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9 Things Everyone Should Know About Clarifiers

Yes, everyone. What? You thought learning about water treatment was only for engineers, scientists and magnificent captains of industry? You’re probably right, but we here at Durpro (I didn’t ask the others) really like learning new stuff so you thought you might like this post even if it’s not directly related to your job.

Where I come from (Montreal), there was recently a pretty big stink about the city dumping a bunch of untreated waste water back into the St. Lawrence river. Of course, everyone has forgotten about that whole fiasco by now. So what the heck does Montreal dumping a bunch of untreated sewage into our beloved St. Lawrence river have to do with learning about clarifiers? Well, cities rely quite a bit on different water clarification methods (mostly settling) to clean up both the water we drink AND the water we send back to the environment.

Here are some things you should know if you want to get lots of contaminants out of lots of water.

There are many types of clarifiers

In order not to sound like Bubba from Forest Gump I won’t go on listing different types of clarifiers forever, but you should be aware of at least 3 types:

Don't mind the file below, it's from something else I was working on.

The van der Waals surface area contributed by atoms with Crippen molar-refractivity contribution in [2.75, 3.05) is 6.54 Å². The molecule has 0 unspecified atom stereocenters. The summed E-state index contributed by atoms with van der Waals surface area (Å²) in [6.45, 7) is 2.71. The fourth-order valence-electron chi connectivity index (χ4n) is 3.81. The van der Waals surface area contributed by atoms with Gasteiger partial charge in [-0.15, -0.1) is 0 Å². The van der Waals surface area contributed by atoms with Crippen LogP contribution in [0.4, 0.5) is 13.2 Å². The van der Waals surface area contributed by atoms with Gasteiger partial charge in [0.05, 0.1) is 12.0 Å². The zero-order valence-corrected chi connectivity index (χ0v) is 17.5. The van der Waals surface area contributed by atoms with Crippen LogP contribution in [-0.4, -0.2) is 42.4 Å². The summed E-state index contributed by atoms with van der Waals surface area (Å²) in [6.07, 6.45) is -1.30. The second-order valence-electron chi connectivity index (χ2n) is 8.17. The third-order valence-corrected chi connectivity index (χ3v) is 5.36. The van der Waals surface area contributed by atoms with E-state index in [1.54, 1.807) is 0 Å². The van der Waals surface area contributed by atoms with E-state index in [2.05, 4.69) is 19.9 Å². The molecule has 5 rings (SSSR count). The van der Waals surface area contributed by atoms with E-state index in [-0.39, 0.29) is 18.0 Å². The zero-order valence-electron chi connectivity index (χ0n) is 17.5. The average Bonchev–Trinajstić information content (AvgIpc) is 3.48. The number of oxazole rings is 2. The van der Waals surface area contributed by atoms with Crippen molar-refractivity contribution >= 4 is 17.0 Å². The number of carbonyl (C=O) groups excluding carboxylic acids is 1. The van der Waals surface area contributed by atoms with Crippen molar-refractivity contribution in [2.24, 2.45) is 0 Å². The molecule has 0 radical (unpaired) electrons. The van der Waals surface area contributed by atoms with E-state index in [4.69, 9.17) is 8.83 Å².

1. Clarifiers that let junk sink to the bottom (settling clarifiers)
  2. Clarifiers that let (or help) stuff rise to the top (dissolved air flotation clarifiers, among others)
  3. Clarifiers that use centrifugal force to fling stuff out of the clean water stream (centrifugal clarifiers)

Specific gravity matters in clarification

Ok, for you non-science types or people like me who got an engineering degree in a weird abstract field like software engineering, take 5 minutes to read about specific gravity on Wikipedia. Now that you have a headache, specific gravity is really just how “heavy” something is in comparison to another. In clarification we usually want to know if a contaminant is heavier or lighter than water to know whether it will tend to sink, float to the surface or just hang out.

So it’s pretty clear why settling and floating matter, but why does specific gravity matter in centrifugal clarifiers? Simple: centrifugal force works just like gravity. So if you have a bunch of contaminants with different specific gravities in your waste stream, the ones with the highest specific gravity (heaviest) will be flung outwards faster than the lower specific gravity contaminants. Rocks will fling outward faster than chicken feathers (we know, we’ve put both through clarifiers).

Clarification works for dissolved solids too